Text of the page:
MAGGIE MEINERS (b.1972, Chicago)Maggie Meiners is an artist and film- maker whose work revolves around themes of self-critique and authenticity. She employs various mediums and the modes of appropriation, deconstruction, and collage and applies them through the lens of humor and feminism. Cultural artifacts and images from popular culture and consumerism portray the dichotomies of the gendered psyche to symbolize the feminine through notions of domesticity, beauty, and body image. Born and raised outside of Chicago, she holds a BA in Cultural Anthropology from University of Colorado-Boulder, a Masters in Education from De Paul University in Chicago and received her MFA from Maine Media College in May 2021.
In 2016, Maggie debuted her series, Revisiting Rockwell, in a solo exhibition at Anne Loucks Gallery in Glencoe, IL. In 2017 the work was featured in a solo exhibition at the Butler Institute of American Art in Youngstown, OH and traveled to other venues nationally and internationally. In February 2021, Revisiting Rockwell will be exhibited at the Montclair Art Museum in Montclair, NJ. Maggie’s art has been widely exhibited and remains in the permanent collections of the Illinois Institute of Art, Wheaton College, Harrison Street Lofts, Fragomen, Del Rey, Bernsen & Loewy, LLP and numerous private collections. In addition, her work was on loan at the American Embassy in Uruguay from 2016-2019.
In April 2019, Maggie’s first film, The Little Black Dress, was nominated for Best Mobile Short at the Indie Shorts Fest (Los Angeles International Film Festival) and is an Official Selection in The International Women’s Film Festival and the LA Neo Noir Film Festival, as well. Maggie had her first solo exhibition in 2005 at The Union League Club of Chicago– one of the most esteemed private collectors of art in the country and is represented by the Anne Loucks Gallery in Glencoe IL.
As a child, I was always intrigued by Norman Rockwell’s prolific cover illustrations for the Saturday Evening Post, a newspaper he considered to be “the greatest show window in America. His paintings capture his observations of early to mid-20th-century life in America. While the general, and often humorous, stories told by his paintings – from a child who is sent to the principal’s office, to an exulted war hero and the anticipation of a Thanksgiving meal – remain as American as ever. It was recently discovered that Rockwell produced his paintings from staged photographs either shot by him or shot by an assistant – the photograph was a template for the final product.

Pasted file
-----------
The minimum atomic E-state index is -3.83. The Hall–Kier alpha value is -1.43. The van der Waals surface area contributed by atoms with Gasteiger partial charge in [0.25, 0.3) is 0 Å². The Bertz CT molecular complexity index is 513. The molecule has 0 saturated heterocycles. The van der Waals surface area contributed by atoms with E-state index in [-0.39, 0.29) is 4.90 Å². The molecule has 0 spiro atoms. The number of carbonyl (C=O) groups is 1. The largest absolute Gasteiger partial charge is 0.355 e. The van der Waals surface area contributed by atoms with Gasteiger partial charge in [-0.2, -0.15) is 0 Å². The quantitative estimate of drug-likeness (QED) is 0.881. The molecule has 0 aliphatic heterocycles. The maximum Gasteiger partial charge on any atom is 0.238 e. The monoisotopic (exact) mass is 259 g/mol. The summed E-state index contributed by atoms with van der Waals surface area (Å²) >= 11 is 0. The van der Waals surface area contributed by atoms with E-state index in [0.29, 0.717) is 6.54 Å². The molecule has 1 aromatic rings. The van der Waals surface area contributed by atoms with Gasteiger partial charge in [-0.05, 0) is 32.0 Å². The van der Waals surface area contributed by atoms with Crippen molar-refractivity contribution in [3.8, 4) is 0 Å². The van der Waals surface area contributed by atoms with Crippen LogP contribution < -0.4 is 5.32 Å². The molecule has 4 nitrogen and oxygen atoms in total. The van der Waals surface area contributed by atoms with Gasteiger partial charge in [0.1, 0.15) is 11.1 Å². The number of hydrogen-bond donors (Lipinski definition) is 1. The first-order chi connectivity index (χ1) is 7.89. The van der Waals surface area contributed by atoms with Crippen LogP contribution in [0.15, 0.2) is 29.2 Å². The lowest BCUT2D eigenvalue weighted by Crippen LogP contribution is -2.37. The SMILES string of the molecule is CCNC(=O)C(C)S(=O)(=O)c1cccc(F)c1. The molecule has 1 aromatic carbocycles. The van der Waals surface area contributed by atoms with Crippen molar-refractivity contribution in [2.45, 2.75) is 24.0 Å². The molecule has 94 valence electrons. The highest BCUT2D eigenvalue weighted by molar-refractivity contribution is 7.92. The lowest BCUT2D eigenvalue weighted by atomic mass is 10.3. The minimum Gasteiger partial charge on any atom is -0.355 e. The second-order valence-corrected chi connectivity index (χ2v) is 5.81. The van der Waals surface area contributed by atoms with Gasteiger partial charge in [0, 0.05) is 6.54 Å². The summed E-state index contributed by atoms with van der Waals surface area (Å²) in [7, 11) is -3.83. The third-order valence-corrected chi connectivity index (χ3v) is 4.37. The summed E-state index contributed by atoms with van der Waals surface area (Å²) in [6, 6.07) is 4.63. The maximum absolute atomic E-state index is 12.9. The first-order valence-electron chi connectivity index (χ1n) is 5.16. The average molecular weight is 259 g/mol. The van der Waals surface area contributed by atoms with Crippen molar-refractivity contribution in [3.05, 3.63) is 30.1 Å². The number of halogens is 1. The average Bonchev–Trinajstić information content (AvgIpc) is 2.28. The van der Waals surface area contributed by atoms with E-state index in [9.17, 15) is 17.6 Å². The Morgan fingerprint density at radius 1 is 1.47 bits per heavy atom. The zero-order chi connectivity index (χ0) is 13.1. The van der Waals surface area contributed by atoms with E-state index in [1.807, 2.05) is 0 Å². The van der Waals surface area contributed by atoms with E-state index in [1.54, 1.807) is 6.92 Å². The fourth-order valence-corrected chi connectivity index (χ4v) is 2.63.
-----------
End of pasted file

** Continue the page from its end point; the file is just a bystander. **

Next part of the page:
With this revelation, I am exploring Rockwell’s work where the photograph is the final product. My project, Revisiting Rockwell, attempts to contemporize Rockwell’s original works by weaving into each photograph the social issues and elements more suggestive of today. I am examining whether the nostalgia of Rockwell’s work translates into our rapidly changing lifestyles and his very human tableaux can reflect this moment in time. I am drawn to Rockwell’s work because I have always had a fascination with the past and end up having a better understanding of the world if I look at the old in the context of the new. As I continue to examine Rockwell’s work, I have noticed, for better or worse, that while sociological landscape has changed in many ways, there is much that remains the same.
What does “Gaze” mean to you & how do you connect it to your work?
My interpretation of the female gaze is how a female identifying person sees themself and thus puts that image out in the world. It is empowering and subjective, but owned by the womxn themself. The female gaze is often connected through my work as I explore the dichotomies of the gendered psyche to symbolize the feminine through notions of domesticity, beauty, and body image.